Israel names Russians helping
Iran build nuclear bombUzi Mahanimi in Tel Aviv, Mark Franchetti and Jon
The Sunday Times. October 4, 2009. Israel's prime minister, Binyamin
Netanyahu, has handed the Kremlin a list of Russian scientists believed
by the Israelis to be helping Iran to develop a nuclear warhead. He is
said to have delivered the list during a mysterious visit to Moscow.
Netanyahu flew to the Russian capital with Uzi Arad, his national
security adviser, last month in a private jet.
His office claimed he was in Israel, visiting a secret military
establishment at the time. It later emerged that he was holding talks
with Vladimir Putin, the Russian prime minister, and President Dmitry
“We have heard that Netanyahu came with a list and concrete evidence
showing that Russians are helping the Iranians to develop a bomb,” said
a source close to the Russian defense minister last week.
“That is why it was kept secret. The point is not to embarrass Moscow,
rather to spur it into action.”
Israeli sources said it was a short, tense meeting at which Netanyahu
named the Russian experts said to be assisting Iran in its nuclear
In western capitals the latest claims were treated with caution.
American and British officials argued that the involvement of freelance
Russian scientists belonged to the past.
American officials said concern about Russian experts acting without
official approval, had been raised by the International Atomic Energy
Agency (IAEA) in a report more than a year ago.
“There has been Russian help. It is not the government, it is
individuals, at least one helping Iran on weaponisation activities and
it is worrisome,” said David Albright, a former weapons inspector who is
president of the Institute for Science and International Security.
However, Israeli officials insist that any Russian scientists working in
Iran could do so only with official approval.
Robert Einhorn, the special adviser for non-proliferation and arms
control to Hillary Clinton, the US secretary of state, is understood to
believe that Russian companies have also supplied material that has been
used by Iran in the production of ballistic missiles.
The disclosures came as Iran agreed at talks in Geneva to submit to IAEA
inspections of its newly disclosed enrichment plant, which is being
built under a mountain on a military base at Qom. Iran revealed the
plant to the IAEA to pre-empt being caught out by an imminent
announcement from western governments, which had discovered its
The West says the plant is tailor-made for a secret weapons programme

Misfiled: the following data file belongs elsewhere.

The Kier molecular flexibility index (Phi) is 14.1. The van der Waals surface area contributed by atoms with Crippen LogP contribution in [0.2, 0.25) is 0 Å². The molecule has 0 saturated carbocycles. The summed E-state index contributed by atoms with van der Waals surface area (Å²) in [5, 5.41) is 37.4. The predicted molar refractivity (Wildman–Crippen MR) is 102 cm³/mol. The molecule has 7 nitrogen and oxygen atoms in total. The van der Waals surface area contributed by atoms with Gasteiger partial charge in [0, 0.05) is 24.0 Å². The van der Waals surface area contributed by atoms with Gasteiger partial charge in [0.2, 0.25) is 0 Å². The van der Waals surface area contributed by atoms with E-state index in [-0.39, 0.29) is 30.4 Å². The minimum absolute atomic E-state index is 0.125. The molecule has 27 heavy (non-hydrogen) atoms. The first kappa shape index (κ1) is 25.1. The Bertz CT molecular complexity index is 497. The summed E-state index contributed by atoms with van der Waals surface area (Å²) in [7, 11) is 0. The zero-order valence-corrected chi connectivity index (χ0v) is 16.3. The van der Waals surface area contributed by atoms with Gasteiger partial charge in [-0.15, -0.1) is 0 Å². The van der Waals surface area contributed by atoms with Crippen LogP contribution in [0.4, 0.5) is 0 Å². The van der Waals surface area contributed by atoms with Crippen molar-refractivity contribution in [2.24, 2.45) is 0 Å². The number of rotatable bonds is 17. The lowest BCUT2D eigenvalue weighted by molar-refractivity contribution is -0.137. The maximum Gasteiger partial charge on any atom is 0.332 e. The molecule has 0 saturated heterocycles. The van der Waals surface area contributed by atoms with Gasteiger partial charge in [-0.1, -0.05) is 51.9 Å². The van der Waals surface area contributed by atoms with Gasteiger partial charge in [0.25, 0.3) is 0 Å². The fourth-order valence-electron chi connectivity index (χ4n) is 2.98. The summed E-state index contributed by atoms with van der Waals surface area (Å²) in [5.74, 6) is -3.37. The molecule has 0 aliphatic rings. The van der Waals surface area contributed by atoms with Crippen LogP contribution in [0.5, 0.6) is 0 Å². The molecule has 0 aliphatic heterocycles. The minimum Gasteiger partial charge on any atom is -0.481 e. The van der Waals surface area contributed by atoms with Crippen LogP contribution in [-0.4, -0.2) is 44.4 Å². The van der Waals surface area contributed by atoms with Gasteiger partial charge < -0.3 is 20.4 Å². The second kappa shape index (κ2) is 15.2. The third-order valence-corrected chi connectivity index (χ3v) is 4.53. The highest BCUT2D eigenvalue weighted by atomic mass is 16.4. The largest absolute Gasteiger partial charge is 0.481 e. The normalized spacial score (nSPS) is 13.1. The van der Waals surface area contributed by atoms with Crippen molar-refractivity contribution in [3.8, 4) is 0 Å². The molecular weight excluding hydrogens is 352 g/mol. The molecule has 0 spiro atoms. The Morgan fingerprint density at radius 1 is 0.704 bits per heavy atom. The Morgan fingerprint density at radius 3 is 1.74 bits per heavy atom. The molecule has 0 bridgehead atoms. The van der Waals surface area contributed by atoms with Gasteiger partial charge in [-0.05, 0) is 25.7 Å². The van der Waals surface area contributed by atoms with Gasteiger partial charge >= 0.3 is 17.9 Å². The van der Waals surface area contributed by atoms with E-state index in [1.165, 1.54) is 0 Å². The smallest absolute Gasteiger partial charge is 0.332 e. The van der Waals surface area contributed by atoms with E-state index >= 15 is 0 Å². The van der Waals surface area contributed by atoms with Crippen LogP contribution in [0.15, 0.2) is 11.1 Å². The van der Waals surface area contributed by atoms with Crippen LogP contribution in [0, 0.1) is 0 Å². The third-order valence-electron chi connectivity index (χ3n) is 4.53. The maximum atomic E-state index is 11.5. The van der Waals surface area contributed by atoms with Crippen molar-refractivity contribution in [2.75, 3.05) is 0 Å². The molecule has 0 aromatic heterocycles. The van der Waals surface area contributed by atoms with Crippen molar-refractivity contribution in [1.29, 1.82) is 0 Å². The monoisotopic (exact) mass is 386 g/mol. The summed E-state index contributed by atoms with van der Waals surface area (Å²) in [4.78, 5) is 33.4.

and proves Iran’s claim that its nuclear programme is intended only for
peaceful purposes is a lie. The plant is designed to hold 3,000
centrifuges — enough to produce the material needed for one bomb a year.
Iran’s conduct over the next few weeks will determine whether the West
continues its new dialogue or is compelled to increase pressure with
tougher United Nations and other sanctions.
Ephraim Sneh, a former Israeli deputy defense minister, warned that time
was running out for action to stop the programme. “If no crippling
sanctions are introduced by Christmas, Israel will strike,” he said. “If
we are left alone, we will act alone.”
A key test for the West will be whether Iran allows IAEA inspectors
unfettered access to the Qom plant. Mohamed ElBaradei, the head of the
IAEA, was in Tehran this weekend to discuss this and Iran’s agreement,
in principle, to ship most of its current stocks of low-enriched uranium
to Russia so it can be used in medical research. President Barack Obama
has told Iran he wants to see concrete results within two weeks.
While there is consensus in the West that Iran is trying to acquire the
capability to build a weapon, the progress of its weaponisation
programme is a matter of fierce debate among intelligence agencies.
The Americans believe secret work to develop a nuclear warhead stopped
in 2003. British, French and German intelligence believe it was either
continuing or has restarted. The Israelis believe the Iranians have
“cold-tested” a nuclear warhead, without fissile material, for its
Shahab-3B and Sejjil-2 rockets at Parchin, a top-secret military complex
southeast of Tehran.
The vast site is officially dedicated to the research, development and
production of ammunition, rockets and explosives. Satellite imagery as
early as 2003 has shown Parchin to be suitable for research into the
development of a nuclear weapon, say western experts.
The Shahab-3B, which the Iranians test-fired last Monday, is capable of
carrying a 2,200lb warhead. Its 1,250-mile range puts parts of Europe,
Israel and US bases in the Middle East within its reach.
According to the Israelis, Russian scientists may have been responsible
for the nuclear warhead design. But western experts have also pointed
the finger at North Korea.
Michael Smith, Christina Lamb
Source: Fox News.